From an IQ of 110 to 140 in 20 Years and What it Teaches Us About Education

Let me start by saying that I don’t see much value in traditional IQ tests. I know that organizational psychologists and those who set MENSA qualification standards might disagree, but I’m convinced that this simple numeric summary of a person’s intelligence does more harm than good in many instances.

When I first read Howard Gardner’s Frames of Mind, where he introduced the concept of multiple intelligence, I saw what seemed like a much more reasonable and helpful way to talk and think about human intelligence. A single number does not work. Instead, each person has multiple intelligence, as can be demonstrated. You can look at people with brain injuries to various parts of the brain, and see that you can isolate the impact on different functions. You can discover musical, spatial, linguistics, mathematical-logical, and other distinct intelligences. This is old information, but I thought that I’d include if in case it is new to some readers.

Yet, even if we assume that a single IQ score, a simple two or three digit number, is a valuable way to communicate a person’s intelligence, there is another issue. For years, many argued that your IQ score is fixed and you can’t do anything about it. Ask most experts today and they will acknowledge that IQ scores do or can change. They can be especially volatile in early years, even through adolescence. They might also enjoy telling you that the average IQ is growing every decade. Somehow people seem to be getting smarter. Think about this for a moment, because both of these facts have important implications for how we treat and educate each student.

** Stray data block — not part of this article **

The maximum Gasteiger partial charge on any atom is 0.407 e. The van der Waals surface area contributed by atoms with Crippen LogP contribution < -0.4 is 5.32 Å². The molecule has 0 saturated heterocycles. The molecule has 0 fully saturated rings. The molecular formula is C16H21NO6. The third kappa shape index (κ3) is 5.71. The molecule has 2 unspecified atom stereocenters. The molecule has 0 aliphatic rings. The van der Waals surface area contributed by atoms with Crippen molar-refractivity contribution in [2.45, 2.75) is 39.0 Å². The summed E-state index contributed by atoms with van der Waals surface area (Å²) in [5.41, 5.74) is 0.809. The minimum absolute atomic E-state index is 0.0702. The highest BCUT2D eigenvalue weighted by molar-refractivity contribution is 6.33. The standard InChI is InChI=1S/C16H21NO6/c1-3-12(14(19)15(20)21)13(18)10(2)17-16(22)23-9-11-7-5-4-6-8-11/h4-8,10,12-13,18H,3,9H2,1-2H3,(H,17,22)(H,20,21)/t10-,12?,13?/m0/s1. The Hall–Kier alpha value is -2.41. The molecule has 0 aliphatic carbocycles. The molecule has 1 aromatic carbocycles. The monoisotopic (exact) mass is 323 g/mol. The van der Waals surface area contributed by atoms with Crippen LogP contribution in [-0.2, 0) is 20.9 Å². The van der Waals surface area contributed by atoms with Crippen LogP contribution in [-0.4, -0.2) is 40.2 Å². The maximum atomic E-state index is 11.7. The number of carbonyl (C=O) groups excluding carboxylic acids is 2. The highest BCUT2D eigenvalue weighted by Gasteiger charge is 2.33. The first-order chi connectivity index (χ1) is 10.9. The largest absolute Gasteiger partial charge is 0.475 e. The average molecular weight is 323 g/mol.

Let me make this personal. What I’m about to tell you is true, to the best of my knowledge, but memories can be a funny thing, so it is hard to say with certainty that this actually happened. With that caveat, when I was seven or eight, I was pulled out of regular classes and evaluated. I met with a school psychologist many times over weeks or maybe even months. The psychologist working with me left the room at one point in our many interactions, and I curiously opened a folder with my name on it. I saw a score of 108, which I’m assuming was my IQ. I didn’t have a clue what it meant, but the number stuck with me for years, because I remember thinking that it must be amazing, 8 points higher than a 100! Fast forward twenty or more years. On two or three occasions, I had to take some tests for various employment and other situations. In each of those situations, I was surprised to see an IQ score ranging anywhere from 134 to the low 140s. So, how did I go from a 108 to 140 over two overr three decades?